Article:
As most may or may not be aware, the backend for vCHS is actually based upon vCloud Director. The vCloud Director REST API is what is used by vCAC for provisioning, de-provisioning, power on, power off, etc. After adding vCHS as an endpoint and discovering compute resources, you can add those resources to a Fabric Group and begin to create blueprints. This post assumes you have a working vCAC environment with at least 1 Fabric Group, 1 Business Group, and a Service created for provisioning.
Throughout some of the trials, I have come across some “gotchas.” The purpose of this post is to outline the following:
- Configure a vApp template in the vCHS catalog with correct networking
- Add a vCHS endpoint in vCAC
- Add vCHS resources to a Fabric Group
- Create a vCD vApp component blueprint and vCD vApp blueprint and publish
- Entitle, and add to a provisioning service
Configuring the vApp template in vCHS
First, you will need to login to your vCHS instance and manage the vPDC in vCloud Director. Select your vPDC in the dashboard and then click Manage Catalogs in vCloud Director
Double click on Public Catalogs, then “right click” one of the vApp Templates and select Add to My Cloud (I just selected one of the CentOS vApps)
This will bring up an Add to My Cloud menu. Give the vApp a new name and proceed through the selections accepting defaults until you get to the Configure Networking menu. The default for Networks is set to None. You MUST select one of the networks in the drop down. I have chosen the default-routed network. This step is important because you cannot use a template for a vCAC blueprint with no network defined. If you do the vCAC deployment will fail mid-way through.
Accept the defaults on the next two menu options and then select finish. This will copy the vApp template to My Cloud. This process is pretty quick for the CentOS template, it could be longer for a custom uploaded or Windows template.
Next click on the My Cloud link, select vApps and you should see the item you just added (look under the Name column, you can see my ‘Chad Lucas – CentOS’ in the illustration below). Right click the vApp Template and then select Add to Catalog.
The Add to Catalog menu will pop up, just select the catalog to copy to (I created a vCAC catalog under My Organizations Catalogs previously). Be sure you select the Customize VM settings radio button to allow the newly deployed VM’s from vCAC to obtain unique IP addresses from the IP Pool. Then click OK to finish.
The capture process will take a minute to complete. You can verify the item was added to your catalog by selecting Catlogs, My Organization’s Catalogs and then select the catalog you added the vApp Template to (again mine is vCAC)
Now that the item is added to your catalog, you can remove the vApp from My Cloud. This only removes the vApp from your cloud workspace, it does not delete the template added to your catalog. Simply navigate back to My Cloud, select vApps and right click your vApp and select Delete.
Adding a vCHS Enpoint
Now that we have completed a proper template for vCAC consumption, we can add the vCHS endpoint. Before we add the endpoint, there are 3 pieces of information needed from vCHS. 1. The vCloud Director API URL 2. The Org and 3. The credentials used to access vCHS. To obtain the API URL and Org, navigate back to the vPDC Dashboard and left click the vCloud Director API URL link. You only need the url to through the :443, disregard the remaining part of the url. The Org is the full number next to the Multi-Tenant Cloud text highlighted in the illustration below. (Note I have demarked the highlighted areas for security purposes).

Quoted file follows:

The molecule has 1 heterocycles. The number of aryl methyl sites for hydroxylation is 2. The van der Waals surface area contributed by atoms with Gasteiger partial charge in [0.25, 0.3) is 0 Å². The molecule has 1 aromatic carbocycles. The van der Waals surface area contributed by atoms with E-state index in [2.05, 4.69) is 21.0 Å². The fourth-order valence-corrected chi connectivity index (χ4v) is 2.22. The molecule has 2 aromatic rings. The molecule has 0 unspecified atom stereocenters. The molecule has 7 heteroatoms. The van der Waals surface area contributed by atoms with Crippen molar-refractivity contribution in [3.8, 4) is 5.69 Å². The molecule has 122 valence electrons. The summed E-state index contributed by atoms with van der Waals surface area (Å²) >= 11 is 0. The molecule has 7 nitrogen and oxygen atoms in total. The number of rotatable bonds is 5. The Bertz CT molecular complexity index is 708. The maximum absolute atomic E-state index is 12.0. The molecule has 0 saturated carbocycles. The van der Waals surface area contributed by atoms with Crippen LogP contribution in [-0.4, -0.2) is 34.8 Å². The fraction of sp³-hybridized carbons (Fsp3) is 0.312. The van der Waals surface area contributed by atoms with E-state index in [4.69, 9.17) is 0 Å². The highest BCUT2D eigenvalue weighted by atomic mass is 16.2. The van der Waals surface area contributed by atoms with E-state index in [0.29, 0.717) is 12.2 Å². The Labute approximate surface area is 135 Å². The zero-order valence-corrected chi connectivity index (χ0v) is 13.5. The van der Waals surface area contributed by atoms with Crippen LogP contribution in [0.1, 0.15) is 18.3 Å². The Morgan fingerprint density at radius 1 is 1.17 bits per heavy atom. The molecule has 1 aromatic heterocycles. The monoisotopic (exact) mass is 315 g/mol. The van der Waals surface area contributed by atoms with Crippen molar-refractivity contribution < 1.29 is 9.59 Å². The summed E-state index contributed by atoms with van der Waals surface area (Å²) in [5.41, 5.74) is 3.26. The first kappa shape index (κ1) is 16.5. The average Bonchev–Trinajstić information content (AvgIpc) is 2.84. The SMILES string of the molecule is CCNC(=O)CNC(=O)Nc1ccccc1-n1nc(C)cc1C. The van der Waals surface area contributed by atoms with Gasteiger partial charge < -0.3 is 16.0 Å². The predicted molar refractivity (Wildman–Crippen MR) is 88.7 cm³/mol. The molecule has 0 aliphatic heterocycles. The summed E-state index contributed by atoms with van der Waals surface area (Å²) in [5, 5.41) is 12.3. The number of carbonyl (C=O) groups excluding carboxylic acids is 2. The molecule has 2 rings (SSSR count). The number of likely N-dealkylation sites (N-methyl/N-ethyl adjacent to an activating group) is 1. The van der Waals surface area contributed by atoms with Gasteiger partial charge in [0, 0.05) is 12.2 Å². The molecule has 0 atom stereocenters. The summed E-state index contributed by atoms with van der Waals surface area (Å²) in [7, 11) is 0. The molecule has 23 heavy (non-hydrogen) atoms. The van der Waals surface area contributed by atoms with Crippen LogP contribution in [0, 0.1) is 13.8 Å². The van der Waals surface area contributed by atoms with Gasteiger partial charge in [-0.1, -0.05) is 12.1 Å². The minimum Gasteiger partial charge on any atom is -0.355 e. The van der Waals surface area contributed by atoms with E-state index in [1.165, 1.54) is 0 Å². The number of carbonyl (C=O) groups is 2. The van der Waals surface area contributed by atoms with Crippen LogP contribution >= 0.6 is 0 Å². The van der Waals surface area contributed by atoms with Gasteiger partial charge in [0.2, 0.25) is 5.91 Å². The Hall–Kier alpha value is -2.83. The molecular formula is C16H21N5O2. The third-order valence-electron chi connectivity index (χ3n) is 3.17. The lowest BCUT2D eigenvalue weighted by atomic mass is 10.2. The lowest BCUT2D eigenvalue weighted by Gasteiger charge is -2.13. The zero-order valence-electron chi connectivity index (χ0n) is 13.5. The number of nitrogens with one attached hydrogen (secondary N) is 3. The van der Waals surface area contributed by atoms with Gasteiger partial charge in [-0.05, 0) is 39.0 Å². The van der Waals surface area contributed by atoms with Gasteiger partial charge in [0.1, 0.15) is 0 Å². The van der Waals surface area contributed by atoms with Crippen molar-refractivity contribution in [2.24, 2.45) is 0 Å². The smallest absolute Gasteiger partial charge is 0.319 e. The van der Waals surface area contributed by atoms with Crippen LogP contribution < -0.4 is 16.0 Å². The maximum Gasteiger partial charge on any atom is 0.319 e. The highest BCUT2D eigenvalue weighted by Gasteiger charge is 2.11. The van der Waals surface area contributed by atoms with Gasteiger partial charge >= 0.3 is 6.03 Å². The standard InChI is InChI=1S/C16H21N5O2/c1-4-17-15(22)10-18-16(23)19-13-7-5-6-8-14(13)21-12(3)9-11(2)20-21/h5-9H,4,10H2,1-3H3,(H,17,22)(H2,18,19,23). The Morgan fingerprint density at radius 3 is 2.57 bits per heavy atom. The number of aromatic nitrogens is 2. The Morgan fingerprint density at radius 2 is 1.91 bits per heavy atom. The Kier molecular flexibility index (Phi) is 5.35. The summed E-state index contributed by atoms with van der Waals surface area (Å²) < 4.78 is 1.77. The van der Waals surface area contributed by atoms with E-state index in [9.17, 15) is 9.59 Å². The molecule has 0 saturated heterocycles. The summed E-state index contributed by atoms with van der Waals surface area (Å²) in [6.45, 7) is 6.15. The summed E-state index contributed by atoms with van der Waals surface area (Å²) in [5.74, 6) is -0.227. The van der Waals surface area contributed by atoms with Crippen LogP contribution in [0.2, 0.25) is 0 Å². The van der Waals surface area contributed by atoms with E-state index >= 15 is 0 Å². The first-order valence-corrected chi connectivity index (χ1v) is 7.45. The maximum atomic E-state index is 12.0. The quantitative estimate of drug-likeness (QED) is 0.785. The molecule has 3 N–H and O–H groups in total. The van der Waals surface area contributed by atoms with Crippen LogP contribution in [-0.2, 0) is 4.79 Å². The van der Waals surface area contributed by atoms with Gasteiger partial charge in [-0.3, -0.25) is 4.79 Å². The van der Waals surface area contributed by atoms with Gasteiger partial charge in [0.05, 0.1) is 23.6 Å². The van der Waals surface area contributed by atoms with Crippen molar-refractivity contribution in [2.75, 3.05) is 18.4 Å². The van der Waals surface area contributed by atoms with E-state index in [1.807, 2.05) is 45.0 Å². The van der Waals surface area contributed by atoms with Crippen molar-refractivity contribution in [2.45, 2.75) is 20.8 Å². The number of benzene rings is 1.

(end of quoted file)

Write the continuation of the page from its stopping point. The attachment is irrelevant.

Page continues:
** In a vCHS dedicated model, the Org is the name of the vPDC you created. Dedicated vCHS allows for multiple vPDC’s and thus the Org is the name of the vPDC you create. In the non dedicated virtual private cloud offering, the Org is what I’m showing in this example.
Log into your vCAC instance and Navigate to Infrastructure > Endpoints > Endpoints. Click New Endpoint > Cloud > vApp (vCloud Director)
At the New Enpoint page, give the End Point a name of your choosing, then enter the vCD API URL discussed above into the address field. Select the credentials for your vCHS instance (if you haven’t already created those credentials, simply click the button to the right of the field and you can create them there). Then enter the organization for your vCHS instance. Again this is the M number referenced above. Then click OK
If all of the information was entered correctly the end point will show up and you can perform your first data collection. Mouse over your vCHS endpoint and then select Data Collection. On the next screen simply click Start. The collection will take a couple of minutes. You can monitor the collection process by repeating these steps but click Refresh until you see – Status: Endpoint Data collection succeeded on …
Adding vCHS resources to a Fabric Group
Once you vCHS endpoint has been added, you now need to add those resources to a Fabric Group. Navigate to Infrastructure > Groups > Fabric Groups. Mouse over the Fabric group and click edit. In the next screen, select the check box for your vCHS compute resources. Then click OK.
Creating vApp Component and vApp Blueprints
Now that the vCHS endpoint has been added and the resources have been added to your Fabric Group, we can create a blueprint for the vCHS template we created in the first part of this post. Now let’s get to the blue print creation. Navigate to Infrastructure > Blueprints > Blueprints > New Blueprint > Cloud > vApp Component (vCloud Director).
Give the Blueprint a name and select the Machine Prefix from the drop down. Note I have given this blueprint a name of New vCHS Centos
Now select the Build Information tab. Leave the first 3 text boxes as their default. Then click the button to the right of “Clone From:” and select the template we created in the first vCHS step of this post. My template name if you recall is “Chad Lucas – CentOS”. This will auto populate the minimum Machine Resource fields. You can optionally specify Maximums if you wish. Leave everything else as defaults and click OK.